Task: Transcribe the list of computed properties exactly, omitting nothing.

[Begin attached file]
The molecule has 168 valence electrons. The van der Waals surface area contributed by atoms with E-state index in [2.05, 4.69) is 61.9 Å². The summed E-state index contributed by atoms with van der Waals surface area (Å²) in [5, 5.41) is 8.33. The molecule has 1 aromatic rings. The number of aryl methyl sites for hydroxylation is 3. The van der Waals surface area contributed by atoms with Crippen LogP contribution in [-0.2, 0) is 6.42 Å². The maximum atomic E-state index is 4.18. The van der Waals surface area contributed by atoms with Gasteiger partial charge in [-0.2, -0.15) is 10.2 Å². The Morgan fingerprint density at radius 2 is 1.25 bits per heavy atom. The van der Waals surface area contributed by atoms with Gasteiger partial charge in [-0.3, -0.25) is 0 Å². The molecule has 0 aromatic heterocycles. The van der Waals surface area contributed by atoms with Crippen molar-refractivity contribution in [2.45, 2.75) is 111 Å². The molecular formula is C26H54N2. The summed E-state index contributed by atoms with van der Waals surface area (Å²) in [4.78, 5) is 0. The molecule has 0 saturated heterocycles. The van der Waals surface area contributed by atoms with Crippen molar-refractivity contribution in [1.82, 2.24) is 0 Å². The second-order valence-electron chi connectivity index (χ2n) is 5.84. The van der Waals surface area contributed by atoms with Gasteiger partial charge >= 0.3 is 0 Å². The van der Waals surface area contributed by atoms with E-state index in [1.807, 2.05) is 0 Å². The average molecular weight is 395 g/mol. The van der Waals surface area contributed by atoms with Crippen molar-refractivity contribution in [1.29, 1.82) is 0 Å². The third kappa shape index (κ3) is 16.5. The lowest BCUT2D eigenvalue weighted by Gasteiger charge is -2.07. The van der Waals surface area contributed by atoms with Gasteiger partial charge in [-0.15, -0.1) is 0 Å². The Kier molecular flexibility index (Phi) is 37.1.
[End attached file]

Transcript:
The molecule has 168 valence electrons. The van der Waals surface area contributed by atoms with E-state index in [2.05, 4.69) is 61.9 Å². The summed E-state index contributed by atoms with van der Waals surface area (Å²) in [5, 5.41) is 8.33. The molecule has 1 aromatic rings. The number of aryl methyl sites for hydroxylation is 3. The van der Waals surface area contributed by atoms with Crippen LogP contribution in [-0.2, 0) is 6.42 Å². The maximum atomic E-state index is 4.18. The van der Waals surface area contributed by atoms with Gasteiger partial charge in [-0.2, -0.15) is 10.2 Å². The Morgan fingerprint density at radius 2 is 1.25 bits per heavy atom. The van der Waals surface area contributed by atoms with Gasteiger partial charge in [-0.3, -0.25) is 0 Å². The molecule has 0 aromatic heterocycles. The van der Waals surface area contributed by atoms with Crippen molar-refractivity contribution in [2.45, 2.75) is 111 Å². The molecular formula is C26H54N2. The summed E-state index contributed by atoms with van der Waals surface area (Å²) in [4.78, 5) is 0. The molecule has 0 saturated heterocycles. The van der Waals surface area contributed by atoms with Crippen molar-refractivity contribution in [1.82, 2.24) is 0 Å². The second-order valence-electron chi connectivity index (χ2n) is 5.84. The van der Waals surface area contributed by atoms with Gasteiger partial charge >= 0.3 is 0 Å². The van der Waals surface area contributed by atoms with E-state index in [1.807, 2.05) is 0 Å². The average molecular weight is 395 g/mol. The van der Waals surface area contributed by atoms with Crippen molar-refractivity contribution in [1.29, 1.82) is 0 Å². The third kappa shape index (κ3) is 16.5. The lowest BCUT2D eigenvalue weighted by Gasteiger charge is -2.07. The van der Waals surface area contributed by atoms with Gasteiger partial charge in [-0.15, -0.1) is 0 Å². The Kier molecular flexibility index (Phi) is 37.1.